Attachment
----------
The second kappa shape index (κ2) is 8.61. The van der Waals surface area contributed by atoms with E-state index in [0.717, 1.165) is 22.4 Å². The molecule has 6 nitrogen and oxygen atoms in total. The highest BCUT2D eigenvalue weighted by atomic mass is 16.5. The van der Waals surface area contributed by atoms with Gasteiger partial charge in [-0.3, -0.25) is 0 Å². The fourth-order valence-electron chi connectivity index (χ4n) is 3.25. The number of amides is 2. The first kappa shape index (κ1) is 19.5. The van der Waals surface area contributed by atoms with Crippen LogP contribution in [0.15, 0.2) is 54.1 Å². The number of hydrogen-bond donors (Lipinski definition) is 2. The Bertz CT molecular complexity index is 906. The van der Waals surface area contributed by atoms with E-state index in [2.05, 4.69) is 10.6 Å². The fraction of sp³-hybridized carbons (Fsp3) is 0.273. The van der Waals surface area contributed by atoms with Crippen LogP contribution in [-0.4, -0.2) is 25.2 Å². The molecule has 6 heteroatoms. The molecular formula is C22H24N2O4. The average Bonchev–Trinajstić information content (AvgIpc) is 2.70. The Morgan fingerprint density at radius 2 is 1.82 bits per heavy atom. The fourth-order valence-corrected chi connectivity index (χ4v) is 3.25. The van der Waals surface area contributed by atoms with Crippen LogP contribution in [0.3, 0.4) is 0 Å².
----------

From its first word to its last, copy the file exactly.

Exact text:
The second kappa shape index (κ2) is 8.61. The van der Waals surface area contributed by atoms with E-state index in [0.717, 1.165) is 22.4 Å². The molecule has 6 nitrogen and oxygen atoms in total. The highest BCUT2D eigenvalue weighted by atomic mass is 16.5. The van der Waals surface area contributed by atoms with Gasteiger partial charge in [-0.3, -0.25) is 0 Å². The fourth-order valence-electron chi connectivity index (χ4n) is 3.25. The number of amides is 2. The first kappa shape index (κ1) is 19.5. The van der Waals surface area contributed by atoms with Crippen LogP contribution in [0.15, 0.2) is 54.1 Å². The number of hydrogen-bond donors (Lipinski definition) is 2. The Bertz CT molecular complexity index is 906. The van der Waals surface area contributed by atoms with E-state index in [2.05, 4.69) is 10.6 Å². The fraction of sp³-hybridized carbons (Fsp3) is 0.273. The van der Waals surface area contributed by atoms with Crippen LogP contribution in [-0.4, -0.2) is 25.2 Å². The molecule has 6 heteroatoms. The molecular formula is C22H24N2O4. The average Bonchev–Trinajstić information content (AvgIpc) is 2.70. The Morgan fingerprint density at radius 2 is 1.82 bits per heavy atom. The fourth-order valence-corrected chi connectivity index (χ4v) is 3.25. The van der Waals surface area contributed by atoms with Crippen LogP contribution in [0.3, 0.4) is 0 Å².